Securefact Round Ups are published once a month and feature summaries and opinions from our in-house experts on select handpicked articles that caught their eyes in the areas of Fintech, Compliance, Know Your Customer, Secured Lendng, AML, and Fraud.
Chris Skinner: Beware the mice of fintech
Today’s consumers are craving a more engaging bank experience, demanding convenience, and expecting value. With customer loyalty to their financial institutions at an all time low and competition from FinTechs heating up, should banks be on the defensive?
Chris Skinner explores the duality of competition and co-operation between traditional banks and their start-up counterparts in his piece, “Beware the Mice of Fintech”. Today, we’re seeing banks and smaller financial initiations seeking to work with, not just against, these emerging players to strengthen their product offerings.
For FinTechs, being able to leverage the strength of their products with the brain-power and scale that comes with a large bank is a win for everyone. Banks get to protect their market share from erosion and differentiate themselves. Small financial institutions are empowered to provide their service on a larger scale and in new markets. Consumers are then blessed with the choice of superior products and services.
Embracing change and adapting to the times is critical to move forward and prosper. In Canada, we’re more frequently seeing large banks open their arms to these FinTechs to catch up with customer demands and keep ahead of their competition.
The future of finance does not need to be a grim one for traditional banks. There’s no question that FinTechs will change the way Canadians invest, borrow, grow their business, and save. The real question is, how will the banks embrace this inevitable shift and adapt?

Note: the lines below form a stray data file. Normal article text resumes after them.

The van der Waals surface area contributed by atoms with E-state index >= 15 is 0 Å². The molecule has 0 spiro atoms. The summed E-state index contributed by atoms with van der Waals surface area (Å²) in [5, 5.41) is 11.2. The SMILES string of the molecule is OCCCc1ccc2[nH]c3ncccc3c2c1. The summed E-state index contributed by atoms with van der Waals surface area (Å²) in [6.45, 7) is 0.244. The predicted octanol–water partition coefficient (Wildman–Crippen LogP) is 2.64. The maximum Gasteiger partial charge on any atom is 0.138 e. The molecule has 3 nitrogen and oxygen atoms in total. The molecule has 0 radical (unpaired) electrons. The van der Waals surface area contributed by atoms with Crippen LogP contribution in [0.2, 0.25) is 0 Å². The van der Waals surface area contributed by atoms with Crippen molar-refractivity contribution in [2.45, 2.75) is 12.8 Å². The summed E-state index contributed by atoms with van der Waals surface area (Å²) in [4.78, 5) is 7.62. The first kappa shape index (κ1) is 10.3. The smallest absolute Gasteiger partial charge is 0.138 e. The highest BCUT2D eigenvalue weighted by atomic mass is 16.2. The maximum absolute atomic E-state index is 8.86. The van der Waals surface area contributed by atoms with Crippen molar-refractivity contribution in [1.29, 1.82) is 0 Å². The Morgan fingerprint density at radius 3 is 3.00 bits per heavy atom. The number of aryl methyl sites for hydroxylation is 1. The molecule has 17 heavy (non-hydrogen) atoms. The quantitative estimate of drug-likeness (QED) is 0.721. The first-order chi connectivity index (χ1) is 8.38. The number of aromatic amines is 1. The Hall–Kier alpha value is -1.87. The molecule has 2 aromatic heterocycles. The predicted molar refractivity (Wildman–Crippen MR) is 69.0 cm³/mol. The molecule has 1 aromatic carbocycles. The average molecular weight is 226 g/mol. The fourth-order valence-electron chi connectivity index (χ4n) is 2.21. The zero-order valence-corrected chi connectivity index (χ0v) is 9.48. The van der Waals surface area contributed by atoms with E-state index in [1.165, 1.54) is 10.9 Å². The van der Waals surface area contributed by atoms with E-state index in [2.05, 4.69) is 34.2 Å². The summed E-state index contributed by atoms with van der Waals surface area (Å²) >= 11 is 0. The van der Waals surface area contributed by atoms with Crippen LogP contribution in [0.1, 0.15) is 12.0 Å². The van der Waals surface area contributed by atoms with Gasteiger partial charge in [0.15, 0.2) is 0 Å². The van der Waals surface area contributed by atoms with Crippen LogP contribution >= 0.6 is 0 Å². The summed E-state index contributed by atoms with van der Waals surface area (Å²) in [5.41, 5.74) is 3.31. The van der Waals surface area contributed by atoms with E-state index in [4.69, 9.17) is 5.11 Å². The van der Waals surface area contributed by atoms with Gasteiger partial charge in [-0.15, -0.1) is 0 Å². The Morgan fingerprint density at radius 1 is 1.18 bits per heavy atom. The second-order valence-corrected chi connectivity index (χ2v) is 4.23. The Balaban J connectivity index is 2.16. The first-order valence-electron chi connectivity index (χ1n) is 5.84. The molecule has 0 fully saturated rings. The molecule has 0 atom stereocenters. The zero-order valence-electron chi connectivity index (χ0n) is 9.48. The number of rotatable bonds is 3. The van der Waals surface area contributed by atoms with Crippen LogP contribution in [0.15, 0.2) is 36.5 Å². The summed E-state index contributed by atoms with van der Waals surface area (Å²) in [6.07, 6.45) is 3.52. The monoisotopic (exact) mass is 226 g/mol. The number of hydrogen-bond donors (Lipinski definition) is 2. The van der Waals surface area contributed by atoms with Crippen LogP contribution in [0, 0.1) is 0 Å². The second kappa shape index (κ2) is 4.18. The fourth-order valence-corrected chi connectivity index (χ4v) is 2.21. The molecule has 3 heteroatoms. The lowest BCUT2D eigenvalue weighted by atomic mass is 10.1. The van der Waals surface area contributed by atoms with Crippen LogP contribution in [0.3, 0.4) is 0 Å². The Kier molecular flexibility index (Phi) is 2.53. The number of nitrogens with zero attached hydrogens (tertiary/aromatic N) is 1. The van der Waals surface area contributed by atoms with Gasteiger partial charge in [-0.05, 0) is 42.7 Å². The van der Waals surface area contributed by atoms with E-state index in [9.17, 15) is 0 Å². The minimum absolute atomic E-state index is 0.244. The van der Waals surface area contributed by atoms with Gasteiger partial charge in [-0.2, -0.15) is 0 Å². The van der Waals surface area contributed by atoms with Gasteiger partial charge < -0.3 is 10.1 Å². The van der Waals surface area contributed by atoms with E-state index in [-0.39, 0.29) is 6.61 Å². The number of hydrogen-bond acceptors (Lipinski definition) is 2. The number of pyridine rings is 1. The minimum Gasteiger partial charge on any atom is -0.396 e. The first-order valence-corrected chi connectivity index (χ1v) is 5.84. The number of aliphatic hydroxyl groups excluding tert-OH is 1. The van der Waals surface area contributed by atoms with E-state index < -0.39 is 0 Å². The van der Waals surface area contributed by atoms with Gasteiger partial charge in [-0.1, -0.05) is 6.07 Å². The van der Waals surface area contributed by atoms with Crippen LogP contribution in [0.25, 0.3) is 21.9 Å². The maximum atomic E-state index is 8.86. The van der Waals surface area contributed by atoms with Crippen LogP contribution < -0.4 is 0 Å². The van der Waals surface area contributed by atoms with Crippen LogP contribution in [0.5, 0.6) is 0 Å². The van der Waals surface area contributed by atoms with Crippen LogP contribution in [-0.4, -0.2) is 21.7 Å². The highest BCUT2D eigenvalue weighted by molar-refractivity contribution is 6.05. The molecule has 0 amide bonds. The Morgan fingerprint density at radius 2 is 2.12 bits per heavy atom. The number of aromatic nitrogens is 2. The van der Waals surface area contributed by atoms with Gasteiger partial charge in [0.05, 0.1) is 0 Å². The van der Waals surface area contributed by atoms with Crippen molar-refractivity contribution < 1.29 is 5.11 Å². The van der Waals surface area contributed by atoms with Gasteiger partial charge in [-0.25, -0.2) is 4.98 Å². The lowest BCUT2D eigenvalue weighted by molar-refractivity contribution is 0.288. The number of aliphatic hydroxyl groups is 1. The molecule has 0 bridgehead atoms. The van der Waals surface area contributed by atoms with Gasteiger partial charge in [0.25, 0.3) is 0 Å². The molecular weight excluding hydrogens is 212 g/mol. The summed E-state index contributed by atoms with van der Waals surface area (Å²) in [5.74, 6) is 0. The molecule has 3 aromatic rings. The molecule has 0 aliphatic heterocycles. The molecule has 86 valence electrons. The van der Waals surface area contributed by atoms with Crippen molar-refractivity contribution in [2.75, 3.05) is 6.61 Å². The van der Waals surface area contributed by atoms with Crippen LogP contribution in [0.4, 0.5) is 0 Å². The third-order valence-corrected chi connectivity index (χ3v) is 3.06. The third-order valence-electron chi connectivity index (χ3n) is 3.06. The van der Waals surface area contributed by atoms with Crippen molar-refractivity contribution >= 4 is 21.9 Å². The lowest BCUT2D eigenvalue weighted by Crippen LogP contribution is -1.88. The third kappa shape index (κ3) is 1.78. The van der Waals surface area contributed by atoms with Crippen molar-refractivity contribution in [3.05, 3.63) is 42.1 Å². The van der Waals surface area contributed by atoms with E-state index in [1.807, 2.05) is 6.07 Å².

Read the full article here.
Will Obama get U.S. aligned with global transparency and anti-corruption regulations?
Essentially, financial transparency and anti-corruption measures are all about taxes. Around the world there are countries that permit you to hold assets in the equivalent of an anonymous corporation – a place to park money and earn income and try not to get taxed on it anywhere. Years ago the U.S. administration introduced rules under bilateral treaties that forced financial institutions everywhere in the world to start disclosing information in order to collect U.S. tax, while the U.S. itself houses a number of states that permit the most anonymous corporate jurisdictions in the world – think Nevada or Delaware.
It took the release of the panama papers for the U.S. government to step forward and realize that the requirements they were imposing on everybody else, should also apply to them. That scandal is bringing the U.S. in line in many of ways, as noted by Tanya Somanader who outlined “President Obama’s Efforts on Financial Transparency and Anti-Corruption: What You Need to Know” . The rest of the world has been subjected to rules and scrutiny around the idea of signing conventions against corruption, signing treaties to exchange tax information, but there are 8 financial crimes deterrents treaties that the U.S. hasn’t yet signed. Whether President Obama can push them through their governing system and make them part of his presidential legacy will be something to watch. For more detailed information on the state of U.S. financial transparency, see our post on Hypocrisy USA